Figure 1: Impact of COP26 on emissions pathways[viii]

 

Whether it is 1.8°C or 2.4°C of warming, it is still too much.[ix] Too many in Government – and notably in the UK Treasury – continue to see action to reduce greenhouse gas emissions as carrying an unreasonable cost. But as the CBI’s Chief Economist put it on one panel, the costs are really investments that avoid the immeasurably larger costs resulting from inaction.

So, we have seen progress, but just not enough. The Glasgow talks were presented as ‘the last chance saloon’. This may not be entirely true, but if it isn’t, we are getting very close.

 

[i] https://www.linkedin.com/posts/simonheppner_forget-2050-drygate-4th-november-activity-6859182392364552192-csIk

[ii] https://www.ft.com/content/8f7323c8-3197-4a69-9fcd-1965f3df40a7

[iii] https://www.netzeroassetmanagers.org/net-zero-asset-managers-initiative-signatories-disclose-interim-targets-with-over-a-third-of-assets-managed-in-line-with-net-zero

[iv] https://www.bloomberg.com/news/articles/2021-11-04/top-energy-agency-says-cop26-pledges-signal-1-8-c-of-warming?sref=YEfLHut7

[v] https://www.bbc.co.uk/news/world-59137828

[vi] https://rbs.qumucloud.com/view/hVBK8DBU72YfBNRMXWxt5c#/

[vii] https://climateactiontracker.org/

[viii] Ibid

[ix] https://www.edf.org/blog/2018/10/18/how-can-half-degree-warming-matter-so-much

Recent posts

  • Glasgow, Greta and GFANZ
  • The role of home health in the pandemic and beyond
  • Gas prices, ‘greenflation’ and governmental gatherings
  • We’ve been warned – climate crisis and weak links in the supply chain
  • Is ESG a waste of time?
  • Code Red from the IPCC
  • Extreme weather – a wake-up call on climate mitigation and adaptation
  • The price of civilisation
  • Delivering carbon reductions – moving beyond the targets
  • Is Amazon really a sustainable investment?
  • Archive

  • November 2021 (1)
  • October 2021 (3)
  • September 2021 (1)
  • August 2021 (2)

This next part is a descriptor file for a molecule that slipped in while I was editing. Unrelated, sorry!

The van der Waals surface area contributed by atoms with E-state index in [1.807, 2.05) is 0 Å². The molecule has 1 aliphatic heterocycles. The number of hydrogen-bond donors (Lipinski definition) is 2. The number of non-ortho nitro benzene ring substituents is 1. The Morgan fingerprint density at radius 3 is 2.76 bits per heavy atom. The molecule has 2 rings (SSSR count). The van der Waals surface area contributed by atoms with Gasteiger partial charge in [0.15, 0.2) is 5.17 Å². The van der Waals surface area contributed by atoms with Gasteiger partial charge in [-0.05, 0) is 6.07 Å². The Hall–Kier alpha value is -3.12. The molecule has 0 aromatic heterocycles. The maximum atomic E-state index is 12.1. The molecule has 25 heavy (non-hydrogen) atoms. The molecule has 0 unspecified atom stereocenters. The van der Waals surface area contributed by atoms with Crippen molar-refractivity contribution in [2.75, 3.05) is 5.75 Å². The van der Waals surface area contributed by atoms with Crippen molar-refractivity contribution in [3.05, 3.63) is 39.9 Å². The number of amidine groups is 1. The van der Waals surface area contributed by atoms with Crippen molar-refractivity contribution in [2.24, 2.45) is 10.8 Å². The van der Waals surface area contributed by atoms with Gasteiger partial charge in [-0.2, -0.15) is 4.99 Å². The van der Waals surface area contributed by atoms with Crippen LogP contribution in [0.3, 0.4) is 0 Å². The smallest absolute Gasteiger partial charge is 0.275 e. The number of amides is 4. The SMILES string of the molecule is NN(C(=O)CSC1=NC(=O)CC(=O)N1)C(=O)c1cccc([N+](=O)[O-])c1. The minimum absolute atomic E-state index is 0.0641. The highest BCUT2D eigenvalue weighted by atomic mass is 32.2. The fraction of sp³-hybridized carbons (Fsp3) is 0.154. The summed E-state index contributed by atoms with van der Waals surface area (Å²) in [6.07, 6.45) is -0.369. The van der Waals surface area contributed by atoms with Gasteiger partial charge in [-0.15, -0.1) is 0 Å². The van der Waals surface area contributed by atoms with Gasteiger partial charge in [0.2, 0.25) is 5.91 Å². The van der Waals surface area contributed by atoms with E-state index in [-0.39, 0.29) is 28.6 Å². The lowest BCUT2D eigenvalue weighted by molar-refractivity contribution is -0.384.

• July 2021 (3)
  • June 2021 (1)
  • May 2021 (1)
  • April 2021 (3)
  • March 2021 (1)
  • February 2021 (1)
  • January 2021 (3)
  • December 2020 (1)
  • November 2020 (2)
  • October 2020 (3)
  • September 2020 (1)
  • August 2020 (2)
  • July 2020 (3)
  • June 2020 (2)
  • May 2020 (1)
  • April 2020 (3)
  • March 2020 (1)
  • February 2020 (2)
  • January 2020 (1)
  • December 2019 (1)
  • November 2019 (2)
  • October 2019 (3)
  • September 2019 (1)
  • August 2019 (2)
  • July 2019 (3)
  • June 2019 (2)
  • May 2019 (3)
  • April 2019 (1)
  • March 2019 (1)
  • February 2019 (2)
  • January 2019 (3)
  • December 2018 (1)
  • November 2018 (2)
  • October 2018 (4)
  • September 2018 (2)
  • August 2018 (4)
  • July 2018 (1)
  • June 2018 (1)
  • May 2018 (1)
  • April 2018 (2)
  • March 2018 (2)
  • February 2018 (1)
  • January 2018 (1)
  • December 2017 (3)
  • November 2017 (1)
  • July 2017 (3)
  • June 2017 (1)
  • May 2017 (1)
  • April 2017 (1)
  • February 2017 (2)
  • November 2016 (1)
  • August 2016 (1)
  • July 2016 (1)
  • June 2016 (1)
  • May 2016 (1)
  • April 2016 (2)
  • February 2016 (1)
  • December 2015 (1)
  • November 2015 (3)
  • October 2015 (1)
  • September 2015 (1)
  • July 2015 (2)
  • April 2015 (2)
  • February 2015 (2)
  • December 2014 (2)
  • November 2014 (3)
  • October 2014 (4)
  • August 2014 (1)
  • July 2014 (3)
  • June 2014 (1)
  • April 2014 (2)
  • March 2014 (2)
  • February 2014 (3)
  • January 2014 (4)
  • December 2013 (4)
  • October 2013 (5)
  • September 2013 (3)
  • July 2013 (4)
  • June 2013 (2)
  • May 2013 (4)
  • April 2013 (2)
  • March 2013 (4)
  • February 2013 (6)
  • January 2013 (2)
  • December 2012 (3)
  • November 2012 (1)
  • October 2012 (4)
  • September 2012 (2)
  • August 2012 (1)
  • July 2012 (3)
  • June 2012 (3)
  • May 2012 (6)
  • April 2012 (4)
  • March 2012 (5)